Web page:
Even after all of that, there are other factors that may cause you to win or lose the works. One important one is the relationship that bidders may have with the client. Although this shouldn’t affect the outcome of a tender evaluation, it may, especially in the tender evaluation scores given in any subjective areas.

Good luck!

 

 

Should independent security consultants have a security clearance to operate in Australia?

As an SCEC Endorsed Security Zone Consultant, I received a briefing this month from SCEC / ASIO advising that their policy for consultants is changing. The main change is that SCEC Security Zone Consultants will be required to hold a minimum NV1 security clearance from 2018.

This is welcome news and a breath of fresh air in our specialised industry.

Unfortunately, however, no security clearance is required for a person to operate as a general licensed security consultant or adviser in any state or territory. In these circumstances only a simple police check is accepted (except in Tasmania and NT where not even a licence is required).

So, what are the security clearances?

Security clearances provide far more confidence than a simple police check that only identifies if a conviction of a serious offence is recorded. You could be a well-known crime figure or have been involved in corrupt behaviour and still have a “no conviction” police check if you haven’t been convicted.

Security clearances are given at the following levels:

Baseline A Baseline security clearance requires a clearance subject to provide at least 5 years of background information. It allows the holder to access classified information and resources that are classified up to and including PROTECTED.
NV1 An NV1 security clearance requires a clearance subject to provide at least 10 years of background information. It allows the holder access to information and resources that are classified as SECRET.
NV2 An NV2 security clearance requires a clearance subject to provide at least 10 years of background information. It allows the holder access to information and resources that are classified as TOP SECRET.
PV A PV security clearance requires a clearance subject to provide background information to cover the whole of your Life. It allows the holder to access classified information and resources at all classification levels, including certain types of caveated and codeword information.

Basically, a Baseline check is a step above a police check, an NV1 (negative vet level 1) checks referees going back 10 years and examines any areas (financial habits, debts, lifestyle etc.) that may open you to blackmail or financial stress, an NV2 (negative vet level 2) takes the NV1 to the next degree of detail (such as talking to persons that you haven’t listed as referees and closely looking at your financials) and PV (positive vet) which covers your entire life where the information you give them is a guideline only as they will positively investigate you to see if you are suitable. A PV clearance requires personal interviews (very personal!) and you could potentially meet someone in a bar that is vetting you for PV. The basic rule is that if you are not under stress (financial or otherwise) and have no secrets that you don’t care if are on the front page of the news, and have no history of dishonesty or low integrity, then you can obtain the appropriate security clearance. If you are hiding something, then don’t even think about applying for a PV clearance!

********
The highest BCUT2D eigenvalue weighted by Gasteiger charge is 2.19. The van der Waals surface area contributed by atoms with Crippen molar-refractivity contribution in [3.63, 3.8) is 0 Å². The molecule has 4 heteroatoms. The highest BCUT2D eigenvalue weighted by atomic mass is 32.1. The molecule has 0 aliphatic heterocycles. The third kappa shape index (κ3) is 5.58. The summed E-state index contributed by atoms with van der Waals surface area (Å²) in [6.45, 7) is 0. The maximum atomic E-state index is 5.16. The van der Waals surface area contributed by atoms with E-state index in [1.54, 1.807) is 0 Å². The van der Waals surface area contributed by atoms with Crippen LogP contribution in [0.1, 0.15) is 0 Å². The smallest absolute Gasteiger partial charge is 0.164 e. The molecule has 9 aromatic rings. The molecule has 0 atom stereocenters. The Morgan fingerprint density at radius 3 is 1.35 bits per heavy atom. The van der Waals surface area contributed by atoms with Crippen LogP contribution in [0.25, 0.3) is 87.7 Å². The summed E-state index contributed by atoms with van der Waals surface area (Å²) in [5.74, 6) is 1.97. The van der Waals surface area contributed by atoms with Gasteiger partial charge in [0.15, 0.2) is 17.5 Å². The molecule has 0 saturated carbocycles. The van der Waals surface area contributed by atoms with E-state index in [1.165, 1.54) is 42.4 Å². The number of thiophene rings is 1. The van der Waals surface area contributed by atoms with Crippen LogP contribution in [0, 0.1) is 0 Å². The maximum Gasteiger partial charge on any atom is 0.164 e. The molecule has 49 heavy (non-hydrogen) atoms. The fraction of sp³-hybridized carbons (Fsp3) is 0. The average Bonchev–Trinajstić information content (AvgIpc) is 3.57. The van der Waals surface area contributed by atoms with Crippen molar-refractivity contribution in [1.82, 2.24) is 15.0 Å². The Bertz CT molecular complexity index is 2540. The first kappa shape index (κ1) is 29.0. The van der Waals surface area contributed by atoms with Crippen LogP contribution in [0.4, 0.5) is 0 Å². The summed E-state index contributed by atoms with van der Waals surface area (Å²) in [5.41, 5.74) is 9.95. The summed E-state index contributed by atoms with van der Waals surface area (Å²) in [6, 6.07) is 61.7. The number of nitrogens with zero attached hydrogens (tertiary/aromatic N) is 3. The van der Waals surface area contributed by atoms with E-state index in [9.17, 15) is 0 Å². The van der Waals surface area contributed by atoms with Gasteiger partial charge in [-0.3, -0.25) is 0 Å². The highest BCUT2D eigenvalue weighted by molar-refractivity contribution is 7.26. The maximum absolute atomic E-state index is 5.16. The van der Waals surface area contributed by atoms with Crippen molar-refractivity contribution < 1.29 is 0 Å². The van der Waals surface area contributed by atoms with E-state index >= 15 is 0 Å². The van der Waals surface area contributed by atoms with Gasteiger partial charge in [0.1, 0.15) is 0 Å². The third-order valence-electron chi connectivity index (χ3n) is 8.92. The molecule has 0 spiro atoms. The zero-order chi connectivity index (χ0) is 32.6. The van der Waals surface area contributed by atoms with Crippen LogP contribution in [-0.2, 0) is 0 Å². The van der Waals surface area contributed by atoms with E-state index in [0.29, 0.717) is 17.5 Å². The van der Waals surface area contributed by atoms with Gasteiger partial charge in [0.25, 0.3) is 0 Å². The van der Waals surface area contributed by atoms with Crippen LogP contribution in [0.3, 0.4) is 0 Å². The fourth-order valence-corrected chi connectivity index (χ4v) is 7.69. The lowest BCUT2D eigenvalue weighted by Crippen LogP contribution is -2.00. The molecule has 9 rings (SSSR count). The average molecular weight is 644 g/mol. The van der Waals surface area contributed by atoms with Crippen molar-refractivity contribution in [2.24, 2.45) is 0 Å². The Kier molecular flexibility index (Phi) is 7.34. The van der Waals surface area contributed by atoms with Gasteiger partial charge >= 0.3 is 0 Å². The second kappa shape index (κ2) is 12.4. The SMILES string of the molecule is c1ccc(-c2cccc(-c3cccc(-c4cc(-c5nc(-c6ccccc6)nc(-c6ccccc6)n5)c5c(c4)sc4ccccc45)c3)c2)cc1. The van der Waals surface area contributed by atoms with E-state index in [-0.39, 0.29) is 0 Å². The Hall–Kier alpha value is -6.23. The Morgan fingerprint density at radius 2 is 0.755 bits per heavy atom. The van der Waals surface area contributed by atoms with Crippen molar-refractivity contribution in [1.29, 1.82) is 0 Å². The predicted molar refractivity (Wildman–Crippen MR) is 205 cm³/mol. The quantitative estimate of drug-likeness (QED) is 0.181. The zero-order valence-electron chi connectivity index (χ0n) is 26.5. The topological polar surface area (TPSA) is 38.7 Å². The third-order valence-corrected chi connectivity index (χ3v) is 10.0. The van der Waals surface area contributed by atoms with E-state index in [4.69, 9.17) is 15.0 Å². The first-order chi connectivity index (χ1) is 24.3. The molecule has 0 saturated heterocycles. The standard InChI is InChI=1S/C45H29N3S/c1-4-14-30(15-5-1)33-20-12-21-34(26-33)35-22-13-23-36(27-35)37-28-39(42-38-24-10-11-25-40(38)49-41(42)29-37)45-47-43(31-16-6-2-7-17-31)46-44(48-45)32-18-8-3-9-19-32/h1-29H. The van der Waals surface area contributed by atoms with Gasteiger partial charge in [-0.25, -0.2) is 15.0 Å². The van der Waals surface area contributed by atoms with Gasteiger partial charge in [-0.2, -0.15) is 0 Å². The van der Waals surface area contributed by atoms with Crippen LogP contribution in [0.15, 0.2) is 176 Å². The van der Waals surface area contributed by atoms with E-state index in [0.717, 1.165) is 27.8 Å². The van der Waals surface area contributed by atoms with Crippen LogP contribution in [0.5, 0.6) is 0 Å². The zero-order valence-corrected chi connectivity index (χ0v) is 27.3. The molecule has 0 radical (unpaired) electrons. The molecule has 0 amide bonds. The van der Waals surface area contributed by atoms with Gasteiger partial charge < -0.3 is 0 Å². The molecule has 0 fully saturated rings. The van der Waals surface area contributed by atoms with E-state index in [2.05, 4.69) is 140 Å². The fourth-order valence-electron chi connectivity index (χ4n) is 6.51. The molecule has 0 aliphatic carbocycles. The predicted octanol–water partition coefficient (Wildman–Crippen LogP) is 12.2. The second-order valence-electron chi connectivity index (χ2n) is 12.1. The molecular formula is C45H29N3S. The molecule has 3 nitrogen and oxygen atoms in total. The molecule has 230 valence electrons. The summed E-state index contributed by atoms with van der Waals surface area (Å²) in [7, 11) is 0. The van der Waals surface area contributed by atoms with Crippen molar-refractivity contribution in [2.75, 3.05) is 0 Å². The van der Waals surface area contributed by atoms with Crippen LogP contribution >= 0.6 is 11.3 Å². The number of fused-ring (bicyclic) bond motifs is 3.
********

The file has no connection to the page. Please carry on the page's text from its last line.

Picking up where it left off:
A minor obstacle in obtaining a security clearance is that you can’t simply directly apply for one. A Commonwealth Government agency must sponsor you. However, any security consultant that has significant clients will be able to arrange this.

Why are security clearances important?

A client needs to be able to trust that when they engage an independent security consultant that they are receiving impartial expert information that is not subject to being influenced by other agendas and that the consultant isn’t under undue financial pressure to accept gifts from suppliers.

Independent security consultants provide clients with expert advice on product choices, suppliers, budget estimates of costs and other areas where an unethical consultant could be influenced by a supplier’s generosity towards them. Unfortunately, in Australia there are no ethics committees that independent security consultants report to which makes a security clearance all the more important.

The consultants, should not accept any gifts, door prizes at events, commissions, free travel to overseas seminars or trade shows or anything else. They should accept nothing. They probably should even pay for the coffee when they meet with suppliers.

A security clearance allows the client to have confidence that the consultant has the integrity to provide the services without outside influences tainting their advice.

So what’s the current environment?

As independent consultants, we receive offers of lavish gifts from product and services providers that we always reject. Some have even involved expensive travel and some have involved winning the door prize competition at events where we actively refused to enter the competition.

We have been invited to attend discussions with other consultants (as a group) on projects that we are bidding against them for. We ignore these invitations.

The industry has had a number of unlicensed security consultants and consultants operating under fake security licence numbers.

So, what to do?

If you are looking at engaging a security consultant:

  • Ask for evidence of their security clearance. If they haven’t been cleared to at least NV1, then ask why they haven’t been able to obtain this.
  • Check the validity of the security license of the person selling you the services and the person providing it.
  • Check their references and ask their referees who else to talk to.

The integrity of truly independent security consultants largely depends upon the clients’ vigilance when engaging them.